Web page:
He makes me lie down in green pastures, he leads me beside still waters, he restores my soul. – Psalm 23:2?3 (NIV)
Have you ever noticed the little word Selah that appears frequently in the book of Psalms? Ever wonder what it means? Or maybe, like me, you skip over it. After all, it’s one little word, set apart from the rest of the text. How important could it be?
I never gave Selah much thought, especially after I learned that the word’s meaning is uncertain. Then I got a Kindle for Christmas and downloaded the Amplified Bible, which explains the meanings of words as they were understood in their original language. When I came across the word Selah, the explanation inside the brackets read “pause, and calmly think of that!”
That was something I knew I should do—and often tried to do—but was usually in a hurry to get my daily devotions done so I could plunge into my full schedule.
Then on June 6 I had surgery to repair three herniated neck disks. I prepared myself as best as I could. I walked daily to build up my stamina, got my reading stash in order, submitted my June columns and radio programs ahead of time, and cleared my summer schedule. I had no idea how long recovery would take. One lady who’d had the same operation told me she was back to work three and a half weeks after the surgery. Others also told me they rebounded within weeks.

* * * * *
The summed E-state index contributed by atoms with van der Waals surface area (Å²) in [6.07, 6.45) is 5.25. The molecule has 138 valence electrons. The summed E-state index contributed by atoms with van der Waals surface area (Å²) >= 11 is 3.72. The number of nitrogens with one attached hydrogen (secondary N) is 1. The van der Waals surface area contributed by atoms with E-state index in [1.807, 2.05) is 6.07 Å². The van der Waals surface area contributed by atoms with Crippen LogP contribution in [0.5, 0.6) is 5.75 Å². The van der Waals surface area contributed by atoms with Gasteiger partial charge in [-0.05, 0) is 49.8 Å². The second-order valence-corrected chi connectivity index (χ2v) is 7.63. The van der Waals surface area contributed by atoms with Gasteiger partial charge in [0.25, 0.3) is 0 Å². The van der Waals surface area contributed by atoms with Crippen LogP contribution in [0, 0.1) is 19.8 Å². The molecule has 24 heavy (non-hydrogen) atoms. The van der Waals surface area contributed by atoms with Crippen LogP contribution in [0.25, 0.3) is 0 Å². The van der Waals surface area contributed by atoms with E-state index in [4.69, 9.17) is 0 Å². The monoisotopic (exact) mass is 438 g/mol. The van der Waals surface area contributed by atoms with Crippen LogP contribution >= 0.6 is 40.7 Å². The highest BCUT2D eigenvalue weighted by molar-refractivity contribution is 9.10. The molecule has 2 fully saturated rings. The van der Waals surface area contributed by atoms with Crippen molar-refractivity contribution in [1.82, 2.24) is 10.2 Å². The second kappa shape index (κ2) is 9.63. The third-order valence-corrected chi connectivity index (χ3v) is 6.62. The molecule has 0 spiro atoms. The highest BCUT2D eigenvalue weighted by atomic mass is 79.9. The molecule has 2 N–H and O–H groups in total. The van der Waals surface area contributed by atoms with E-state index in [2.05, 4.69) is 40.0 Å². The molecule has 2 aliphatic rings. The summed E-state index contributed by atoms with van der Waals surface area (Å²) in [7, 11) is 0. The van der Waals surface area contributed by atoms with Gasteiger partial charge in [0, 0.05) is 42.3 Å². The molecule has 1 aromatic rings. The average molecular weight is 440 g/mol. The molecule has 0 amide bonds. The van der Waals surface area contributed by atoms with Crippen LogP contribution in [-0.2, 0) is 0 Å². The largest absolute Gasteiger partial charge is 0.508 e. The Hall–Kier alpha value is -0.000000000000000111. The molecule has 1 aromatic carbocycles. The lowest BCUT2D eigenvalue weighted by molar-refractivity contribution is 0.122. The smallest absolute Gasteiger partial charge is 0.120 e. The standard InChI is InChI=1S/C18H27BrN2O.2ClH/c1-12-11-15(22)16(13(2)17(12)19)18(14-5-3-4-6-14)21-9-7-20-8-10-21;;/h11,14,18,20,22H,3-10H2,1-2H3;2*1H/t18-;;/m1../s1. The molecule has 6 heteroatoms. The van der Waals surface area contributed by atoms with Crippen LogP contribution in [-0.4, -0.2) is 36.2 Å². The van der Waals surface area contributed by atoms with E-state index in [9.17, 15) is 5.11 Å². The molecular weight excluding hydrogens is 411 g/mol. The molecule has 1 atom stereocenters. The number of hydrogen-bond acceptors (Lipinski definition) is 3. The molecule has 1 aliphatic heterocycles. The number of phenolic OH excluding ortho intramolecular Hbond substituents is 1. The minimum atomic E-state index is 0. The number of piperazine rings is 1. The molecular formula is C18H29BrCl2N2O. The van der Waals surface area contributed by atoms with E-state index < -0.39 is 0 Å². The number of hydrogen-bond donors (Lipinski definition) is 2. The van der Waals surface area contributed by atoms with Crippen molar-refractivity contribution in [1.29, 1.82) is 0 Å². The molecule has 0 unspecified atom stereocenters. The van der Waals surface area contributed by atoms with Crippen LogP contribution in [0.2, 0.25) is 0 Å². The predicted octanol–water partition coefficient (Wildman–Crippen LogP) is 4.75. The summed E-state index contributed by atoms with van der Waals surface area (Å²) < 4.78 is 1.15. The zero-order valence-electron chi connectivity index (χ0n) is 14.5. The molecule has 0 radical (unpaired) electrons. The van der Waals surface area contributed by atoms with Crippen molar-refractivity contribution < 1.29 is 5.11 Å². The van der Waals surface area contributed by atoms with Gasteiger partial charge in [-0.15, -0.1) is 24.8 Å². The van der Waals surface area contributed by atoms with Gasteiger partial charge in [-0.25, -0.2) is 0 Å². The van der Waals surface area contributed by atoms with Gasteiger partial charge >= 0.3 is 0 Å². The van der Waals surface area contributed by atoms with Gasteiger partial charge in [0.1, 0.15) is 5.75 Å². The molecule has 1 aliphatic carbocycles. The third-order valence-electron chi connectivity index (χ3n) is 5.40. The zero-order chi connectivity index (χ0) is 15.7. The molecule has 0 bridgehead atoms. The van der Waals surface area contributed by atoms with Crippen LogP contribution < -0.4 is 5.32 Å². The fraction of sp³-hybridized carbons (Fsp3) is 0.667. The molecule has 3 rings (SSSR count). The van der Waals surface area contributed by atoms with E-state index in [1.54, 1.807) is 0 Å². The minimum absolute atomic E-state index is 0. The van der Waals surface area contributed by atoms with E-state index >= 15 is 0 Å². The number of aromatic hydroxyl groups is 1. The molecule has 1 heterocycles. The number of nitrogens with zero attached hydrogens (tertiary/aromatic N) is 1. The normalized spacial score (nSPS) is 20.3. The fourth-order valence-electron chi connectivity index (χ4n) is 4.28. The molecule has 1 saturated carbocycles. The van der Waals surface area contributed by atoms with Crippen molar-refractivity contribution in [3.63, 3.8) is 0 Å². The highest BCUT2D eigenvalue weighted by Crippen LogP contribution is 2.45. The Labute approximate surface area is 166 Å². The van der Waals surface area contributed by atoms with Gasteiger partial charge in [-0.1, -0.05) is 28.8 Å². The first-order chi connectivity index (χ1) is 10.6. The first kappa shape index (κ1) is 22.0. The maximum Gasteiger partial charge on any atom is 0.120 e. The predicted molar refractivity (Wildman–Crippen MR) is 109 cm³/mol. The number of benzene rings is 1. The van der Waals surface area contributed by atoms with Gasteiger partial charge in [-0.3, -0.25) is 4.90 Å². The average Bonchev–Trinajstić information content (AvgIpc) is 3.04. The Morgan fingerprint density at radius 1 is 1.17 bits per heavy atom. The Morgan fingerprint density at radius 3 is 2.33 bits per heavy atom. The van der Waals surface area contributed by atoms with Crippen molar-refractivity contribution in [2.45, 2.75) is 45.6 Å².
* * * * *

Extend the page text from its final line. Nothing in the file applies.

The surgery was successful. I’ve had no pain—at all. After seven months of sometimes debilitating pain, that alone is enough to make me want to plunge right back into a full schedule. But I was given strict restrictions: no BLTS—no bending, lifting, twisting, or sitting for more than 30 minutes at a time—I wasn’t allowed to do anything but rest until my follow-up appointment two weeks after I was discharged. “If you’re not bored,” I was told, “you’re doing something wrong.”
I wanted to get my life back, so I adhered to the doctor’s orders—and found that I enjoyed the down time. Rather than be bored, I was relaxed. I even let the reading stack go. Naps were more important.
By the day of my follow-up appointment, though, I knew I still wouldn’t be running any marathons. As I viewed the X-rays in the doctor’s office, I counted eight screws holding the plate in place in my neck. I literally have my head screwed on, I thought. So I wasn’t surprised when the doctor told me I would trade the hard cervical collar for a soft one—which I’ll wear for six weeks “because you had multiple layers (more than one disk) done.”
I’m gradually increasing my activity—walking short distances every other day, resting when I feel tired, working at the computer until my shoulders tell me “enough!” And today I’ll drive for the first time in a month. But for the rest of the summer I’ll take it easy—take the time to Selah and not feel guilty.
Selah—such a little word. How important can it be?
Sometimes, Lord, You have to stop me in my tracks to get me to slow down and Selah. Remind me not to skip over it again. Amen.